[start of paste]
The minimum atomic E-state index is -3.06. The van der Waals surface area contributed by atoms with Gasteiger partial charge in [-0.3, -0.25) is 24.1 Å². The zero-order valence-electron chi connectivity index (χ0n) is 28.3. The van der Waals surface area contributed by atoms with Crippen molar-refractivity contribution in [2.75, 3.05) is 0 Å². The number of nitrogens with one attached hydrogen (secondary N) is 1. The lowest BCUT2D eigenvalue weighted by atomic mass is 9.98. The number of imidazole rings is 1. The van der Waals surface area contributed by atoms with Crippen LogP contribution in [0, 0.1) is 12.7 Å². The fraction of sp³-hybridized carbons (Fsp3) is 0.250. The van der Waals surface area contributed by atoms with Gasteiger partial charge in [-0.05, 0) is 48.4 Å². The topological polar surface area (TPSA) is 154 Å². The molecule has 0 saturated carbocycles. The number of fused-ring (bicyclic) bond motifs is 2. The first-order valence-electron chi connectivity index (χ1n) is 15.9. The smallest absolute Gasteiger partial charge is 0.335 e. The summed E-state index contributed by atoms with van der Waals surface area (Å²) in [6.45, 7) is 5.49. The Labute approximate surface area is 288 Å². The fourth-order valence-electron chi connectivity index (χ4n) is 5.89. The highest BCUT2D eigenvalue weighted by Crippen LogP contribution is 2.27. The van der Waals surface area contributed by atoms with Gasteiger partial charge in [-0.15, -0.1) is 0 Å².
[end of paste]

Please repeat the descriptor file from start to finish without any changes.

The minimum atomic E-state index is -3.06. The van der Waals surface area contributed by atoms with Gasteiger partial charge in [-0.3, -0.25) is 24.1 Å². The zero-order valence-electron chi connectivity index (χ0n) is 28.3. The van der Waals surface area contributed by atoms with Crippen molar-refractivity contribution in [2.75, 3.05) is 0 Å². The number of nitrogens with one attached hydrogen (secondary N) is 1. The lowest BCUT2D eigenvalue weighted by atomic mass is 9.98. The number of imidazole rings is 1. The van der Waals surface area contributed by atoms with Crippen LogP contribution in [0, 0.1) is 12.7 Å². The fraction of sp³-hybridized carbons (Fsp3) is 0.250. The van der Waals surface area contributed by atoms with Gasteiger partial charge in [-0.05, 0) is 48.4 Å². The topological polar surface area (TPSA) is 154 Å². The molecule has 0 saturated carbocycles. The number of fused-ring (bicyclic) bond motifs is 2. The first-order valence-electron chi connectivity index (χ1n) is 15.9. The smallest absolute Gasteiger partial charge is 0.335 e. The summed E-state index contributed by atoms with van der Waals surface area (Å²) in [6.45, 7) is 5.49. The Labute approximate surface area is 288 Å². The fourth-order valence-electron chi connectivity index (χ4n) is 5.89. The highest BCUT2D eigenvalue weighted by Crippen LogP contribution is 2.27. The van der Waals surface area contributed by atoms with Gasteiger partial charge in [-0.15, -0.1) is 0 Å².